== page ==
Kubernetes security: Preventing secrets exfiltration (CVE-2021-25742)
Kubernetes security is especially important because the CNCF Security tag team performs audits on various CNCF projects, and Kubernetes consistently tops the list in terms of usage as well as vulnerabilities. That’s not to say that Kubernetes is insecure, but it is complex and popular and presents a large opportunity for security mistakes.
The CNCF Security team recently disclosed the presence of a high impact vulnerability in the Kubernetes NGINX Ingress Controller (CVE-2021-25742) which can allow inappropriate access to secrets across all namespaces. This blog post discusses how policy as code can be used to detect many misconfigurations before deployment, using that vulnerability as an example.
Accurics by Tenable has already added policies which identify this vulnerability. If you want to know whether you are vulnerable to this problem, simply sign up for the Accurics platform or leverage the Terrascan open source project to scan your Kubernetes projects. More complete instructions for scanning with Terrascan follow the description of the vulnerability and mitigation.
What is CVE-2021-25742?
|Affected versions of ingress-nginx:||V1.0.0, <=V0.49|
|Impact:||Exfiltration of secrets across all namespaces|
|CVSS Score:||7.6 HIGH (3.1/AV:N/AC:L/PR:L/UI:N/S:U/C:H/I:L/A:L)|
- Your deployment uses a vulnerable version of Ingress-Nginx controller, with a configuration that exposes the vulnerability:
- Snippet annotations are enabled by setting
'true'in the Ingress-Nginx ConfigMap
- And the Ingress-Nginx controller’s ServiceAccount token is attached to a ClusterRole which includes
listpermission on the cluster wide resource
*-snippetannotations with arbitrary code referencing
apiVersion: v1 kind: ConfigMap metadata: labels: helm.sh/chart: ingress-nginx-4.0.6 app.kubernetes.io/name: ingress-nginx app.kubernetes.io/instance: ingress-nginx app.kubernetes.io/version: 1.0.0 app.kubernetes.io/managed-by: Helm app.kubernetes.io/component: controller name: ingress-nginx-controller namespace: ingress-nginx data: allow-snippet-annotations: 'true' ---- apiVersion: networking.k8s.io/v1 kind: Ingress metadata: name: cafe-ingress-with-snippets annotations: nginx.org/*-snippets: | <arbitrary-code-to-access-service-account-token/secrets>
'true'. This compromises Kubernetes security by eventually allowing privileged users to run arbitrary code in Ingress resources through
*-snippetannotations. This can be leveraged to access the controller’s service account token, or to directly access Kubernetes secrets.
Securing Kubernetes against CVE-2021-25742
- For controllers created through default YAML manifests:
kubectl edit configmap -n ingress-nginx ingress-nginx-controller
- (In the editor) Set
- For controllers created using Helm:
helm install [RELEASE_NAME] --set controller.allowSnippetAnnotations=false ingress-nginx/ingress-nginx
How Terrascan can Improve Kubernetes Security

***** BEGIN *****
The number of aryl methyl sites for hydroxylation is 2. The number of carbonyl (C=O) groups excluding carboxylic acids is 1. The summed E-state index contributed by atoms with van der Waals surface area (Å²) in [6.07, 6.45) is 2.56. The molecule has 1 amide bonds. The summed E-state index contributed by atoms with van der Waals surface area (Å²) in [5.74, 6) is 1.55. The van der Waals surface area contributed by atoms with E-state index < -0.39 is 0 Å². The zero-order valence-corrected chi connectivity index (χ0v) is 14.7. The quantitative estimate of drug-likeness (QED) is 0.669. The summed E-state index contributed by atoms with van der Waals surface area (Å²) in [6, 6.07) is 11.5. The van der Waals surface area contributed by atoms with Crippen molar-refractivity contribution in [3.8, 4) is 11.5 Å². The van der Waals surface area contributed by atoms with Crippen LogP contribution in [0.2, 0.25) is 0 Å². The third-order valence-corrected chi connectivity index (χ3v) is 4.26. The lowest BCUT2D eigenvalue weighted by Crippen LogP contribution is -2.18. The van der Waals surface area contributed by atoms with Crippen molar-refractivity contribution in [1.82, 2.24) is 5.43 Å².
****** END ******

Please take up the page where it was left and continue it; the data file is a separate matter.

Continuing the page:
As mentioned earlier, Terrascan and the Accurics platform include policies to identify whether you are exposed to CVE-2021-25742. They are flexible tools and there are actually a few different ways to detect and respond to the presence of this vulnerability in Kubernetes workflows.
Terrascan policies for CVE-2021-25742
allow-snippet-annotations. Rather than force users to customize the policy themselves in the event they need to leave that enabled, we provide a two-part policy that looks for the use of vulnerable versions and for potentially exploitable Ingress configurations.
|AC_K8S_0050||This policy identifies a violation if the version of the NGINX Ingress Controller is <=0.49 or == 1.0.0 and its ConfigMap has
|AC_K8S_0051||This policy identifies a violation if the version of the NGINX Ingress Controller is <=0.49 or == 1.0.0 and an Ingress object is created which includes
Enforcing Kubernetes Security Policy with an Admission Controller
config.tomlin the path
deploy/helm/data/config.tomlwith an appropriate configuration to identify the violations discussed in this post. An example Toml configuration:
[severity] level = "high" [rules] scan-rules = [ "AC_K8S_0050", “AC_K8S_0051” ] [k8s-admission-control] denied-categories = [ "Configuration and Vulnerability Analysis" ] denied-severity = "high"
The configuration denies admission of configuration changes that introduce high severity issues from the specified categories (basically meaning they violate the vulnerability discussed in this blog). Full instructions for running Terrascan as an admission controller is available in this blog.
Enforcing Kubernetes Security Policy in Development and GitOps Workflows
Implementing runtime controls is important, but it is also important to find problems during development, before problems are introduced into runtime and when they are easier to fix. As a result, Terrascan offers a few different integrations to simplify use in development workflows, including a universal command line interface. Because we already include policies to identify this vulnerability, you only need to use Terrascan’s latest Rego based policies to statically scan the IaC (YAML/Helm) repositories and detect this issue. Our getting started document provides a good overview.
If you use a GitOps workflow to deploy workloads in your Kubernetes cluster, you can configure ArgoCD with Terrascan as a PreSync hook to scan the remote repository. Instructions for configuring Terrascan as a PreSync hook are available in the documentation here.
In either case, the Terrascan output will look something like this if problems are found:
With the help of Policy as Code tools such as Terrascan, Cloud native misconfigurations leading to exploitable attack paths can be detected early in the life cycle and potential exploits blocked in runtime.